There are requirements for the electricity grid to maintain a set AC frequency. The exact requirements vary from region, in most places the frequency is 60 Hz and the variation in the frequency can be no greater than roughly +/- 0.1 Hz. This frequency is maintained as the demand changes through a combination of day-ahead contracts to large power producers (such as nuclear and coal) as well as minute-to-minute contracts to small-scale peak-following power plants (such as hydro-electric and natural gas). In addition, the grid is maintained at 60 Hz through the use of spinning reserve. This is mostly steam and gas turbines that can pick up or take both real and imaginary power (Voltage and Vars) on a second-to-second basis.

This means that a natural gas power plant can generate revenue if it produces no electricity, and vice versa, a wind farm can produce electricity and generate no revenue. This is the main reason why the Rate of Return on Investment is a much better figure of merit when comparing competing electricity generating technologies.

More discussion of the Arrow of Time & the Weak Nuclear Force

This post is a continuation of my previous post on the reason for the direction of the arrow of time. I also  placed a post like this on the Physics Forum because this is, in my opinion, one of the most fascinating open questions for science. So, I'm going to continue this discussion here because somebody on the Physic Forum placed a link to a 1-hr long presentation by Sean M Carroll on the Big Bang and the Arrow of Time. The video is quite interesting to watch, and I think that the lecture does a really good job of raising the question: where does the directionality of the arrow of time come from?  My problem is not with his talk per se, but Sean M Carroll seems to be missing something really important. I'll quote a few of his statements below and then discuss the problems with the statements.

--"But the arrow of time is no where to be found in the fundamental laws of physics."

and again:

--"The laws of physics do not point in any direction...they are reversible...
play a movie backwards or forwards, and you won't know which way it goes."

The problem with these statements is that they are not correct. Not all of the equations of physics are reversible. For example, the weak nuclear force does not have a time reflection symmetry operator, and because of this, it is not reversible. A movie run backwards or forwards will look very different when the weak nuclear force is involved.

It appears in fact that the weak nuclear force is the cause of the arrow of time. Knowledge of the exact microstate of the universe decreases with time...i.e. the entropy increases because the weak nuclear force adds in a source of randomization because this force of nature is not time reversible.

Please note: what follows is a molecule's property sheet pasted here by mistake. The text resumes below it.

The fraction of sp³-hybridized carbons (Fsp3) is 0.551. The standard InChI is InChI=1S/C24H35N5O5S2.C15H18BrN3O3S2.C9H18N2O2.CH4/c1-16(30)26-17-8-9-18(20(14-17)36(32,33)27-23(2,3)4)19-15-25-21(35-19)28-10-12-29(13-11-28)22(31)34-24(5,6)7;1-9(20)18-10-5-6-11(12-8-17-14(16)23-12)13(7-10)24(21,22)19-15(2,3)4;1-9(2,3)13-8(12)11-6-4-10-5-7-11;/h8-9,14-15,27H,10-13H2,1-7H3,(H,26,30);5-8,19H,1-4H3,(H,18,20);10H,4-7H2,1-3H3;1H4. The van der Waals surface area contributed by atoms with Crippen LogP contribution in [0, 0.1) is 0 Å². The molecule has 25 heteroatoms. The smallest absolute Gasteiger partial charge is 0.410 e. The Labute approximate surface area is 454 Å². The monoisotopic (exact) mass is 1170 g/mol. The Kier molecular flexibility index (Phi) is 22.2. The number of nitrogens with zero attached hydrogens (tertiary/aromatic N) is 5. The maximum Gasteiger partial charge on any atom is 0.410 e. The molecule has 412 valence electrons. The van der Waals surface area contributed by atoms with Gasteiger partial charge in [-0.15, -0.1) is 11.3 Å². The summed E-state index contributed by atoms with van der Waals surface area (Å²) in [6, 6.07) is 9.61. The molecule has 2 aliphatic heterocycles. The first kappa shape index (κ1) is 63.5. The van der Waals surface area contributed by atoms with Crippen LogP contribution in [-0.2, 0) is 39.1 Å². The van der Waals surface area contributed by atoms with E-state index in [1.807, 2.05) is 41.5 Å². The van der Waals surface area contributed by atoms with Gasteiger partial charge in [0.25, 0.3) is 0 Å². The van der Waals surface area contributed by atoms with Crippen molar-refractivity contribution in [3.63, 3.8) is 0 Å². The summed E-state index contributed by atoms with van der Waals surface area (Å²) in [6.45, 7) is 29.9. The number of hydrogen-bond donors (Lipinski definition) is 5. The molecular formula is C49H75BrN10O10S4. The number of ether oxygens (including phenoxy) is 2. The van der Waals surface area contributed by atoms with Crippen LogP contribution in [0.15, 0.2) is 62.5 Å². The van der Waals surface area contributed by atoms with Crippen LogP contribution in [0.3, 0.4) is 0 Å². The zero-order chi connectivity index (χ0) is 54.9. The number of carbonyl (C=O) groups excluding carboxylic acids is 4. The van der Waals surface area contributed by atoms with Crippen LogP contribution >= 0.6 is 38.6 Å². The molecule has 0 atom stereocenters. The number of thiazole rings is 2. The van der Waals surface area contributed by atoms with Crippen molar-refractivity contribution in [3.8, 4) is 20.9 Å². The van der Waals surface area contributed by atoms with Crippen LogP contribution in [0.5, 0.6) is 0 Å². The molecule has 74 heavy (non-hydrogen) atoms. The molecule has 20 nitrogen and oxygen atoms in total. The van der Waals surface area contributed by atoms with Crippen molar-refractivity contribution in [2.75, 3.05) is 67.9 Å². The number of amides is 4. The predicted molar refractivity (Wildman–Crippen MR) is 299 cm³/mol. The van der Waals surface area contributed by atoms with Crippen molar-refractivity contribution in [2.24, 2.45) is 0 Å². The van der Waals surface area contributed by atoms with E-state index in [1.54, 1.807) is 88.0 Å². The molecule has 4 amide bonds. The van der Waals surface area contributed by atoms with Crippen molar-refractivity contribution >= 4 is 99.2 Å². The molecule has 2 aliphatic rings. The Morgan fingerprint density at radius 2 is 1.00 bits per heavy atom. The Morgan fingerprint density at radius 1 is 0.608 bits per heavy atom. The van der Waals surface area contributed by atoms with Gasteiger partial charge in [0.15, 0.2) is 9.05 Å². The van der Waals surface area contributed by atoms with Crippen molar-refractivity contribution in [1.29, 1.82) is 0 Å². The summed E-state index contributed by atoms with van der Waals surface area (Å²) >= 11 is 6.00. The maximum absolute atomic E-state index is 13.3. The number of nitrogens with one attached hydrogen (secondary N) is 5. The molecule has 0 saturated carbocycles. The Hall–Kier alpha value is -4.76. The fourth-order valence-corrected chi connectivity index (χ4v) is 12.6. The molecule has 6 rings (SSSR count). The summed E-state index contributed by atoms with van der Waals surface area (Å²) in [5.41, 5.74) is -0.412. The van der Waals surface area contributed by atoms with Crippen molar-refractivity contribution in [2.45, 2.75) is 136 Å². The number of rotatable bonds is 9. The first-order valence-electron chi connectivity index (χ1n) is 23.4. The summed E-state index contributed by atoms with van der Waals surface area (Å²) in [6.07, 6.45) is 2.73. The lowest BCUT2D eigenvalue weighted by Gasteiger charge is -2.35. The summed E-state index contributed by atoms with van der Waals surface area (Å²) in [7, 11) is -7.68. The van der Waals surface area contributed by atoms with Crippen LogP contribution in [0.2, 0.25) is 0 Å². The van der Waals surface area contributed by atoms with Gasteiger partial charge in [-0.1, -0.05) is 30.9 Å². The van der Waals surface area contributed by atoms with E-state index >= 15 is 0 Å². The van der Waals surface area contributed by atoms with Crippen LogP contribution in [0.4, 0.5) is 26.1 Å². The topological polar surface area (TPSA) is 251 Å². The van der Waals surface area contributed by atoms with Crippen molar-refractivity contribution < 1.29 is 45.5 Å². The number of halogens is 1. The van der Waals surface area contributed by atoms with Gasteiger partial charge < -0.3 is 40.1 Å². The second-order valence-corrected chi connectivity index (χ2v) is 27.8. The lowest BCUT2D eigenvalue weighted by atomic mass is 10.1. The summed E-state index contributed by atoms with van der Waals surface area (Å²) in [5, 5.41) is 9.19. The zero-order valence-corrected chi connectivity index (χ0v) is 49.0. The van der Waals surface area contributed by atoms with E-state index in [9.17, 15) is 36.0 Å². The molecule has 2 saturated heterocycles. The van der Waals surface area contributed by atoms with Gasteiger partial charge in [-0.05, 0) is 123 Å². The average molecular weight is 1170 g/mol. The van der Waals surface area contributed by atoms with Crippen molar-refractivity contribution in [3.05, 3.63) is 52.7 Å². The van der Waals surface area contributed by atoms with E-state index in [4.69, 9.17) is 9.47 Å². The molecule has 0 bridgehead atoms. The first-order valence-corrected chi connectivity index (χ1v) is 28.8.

Sunday, July 3, 2011

What is the source of the directionality of time?

I've been thinking a lot recently about why time only seems to go in one direction. There's still an on-going debate in the scientific community about why (or if) there is a directionality to time. So, I'd like to highlight a few of the opinions in this area. (Other thoughts on this subject can also be found here. And be sure to check out the very end of this post where I discuss research from March 2011 that possible supports the theory that the weak nuclear force is the reason for the directionality of time.)

The directionality of time is an illusion.  As stated by Albert Einstein: "People like us, who believe in physics, know that the distinction between past, present, and future is only a stubbornly persistent illusion."  Einstein stated this in part because all of the laws of physics (at that point in time) had time reversal symmetry and in part because special relativity tells us that the lifetime of a unstable particle in our reference frame is a function of how fast it is moving with respect to our reference frame. You can't talk about absolute time if different reference frames can't agree on which event came before another event. (see the barn-door thought experiment.)
The idea of time as an illusion has come under attack from multiple scientific directions; here are a few of the major arguments against time as an illusion.

Prigogine:  The directionality of time is due to the fact that there are many particles, which form resonances and singularities such that the future is not longer predictable from the initial conditions. The generation of entropy in chemical and biological process, according to Prigogine, shows that there is a directionality to time. Even more, Prigogine argues that systems far-from-equilibrium exhibit a 'history.' Examples are system with hysteresis or biological evolution. So, for Prigogine, the directionality of time and the meaning of time stems from systems far-from-equilibrium. The concept of time disappears once the system reaches equilibrium. And interestingly, the entropy of a system (either in equilibrium or far-from-equilibrium) is not a function of position, velocity, or angle at which one views the system. So, entropy and special relativity are not at odds with each other, even though absolute time and special relativity are at odds with each other.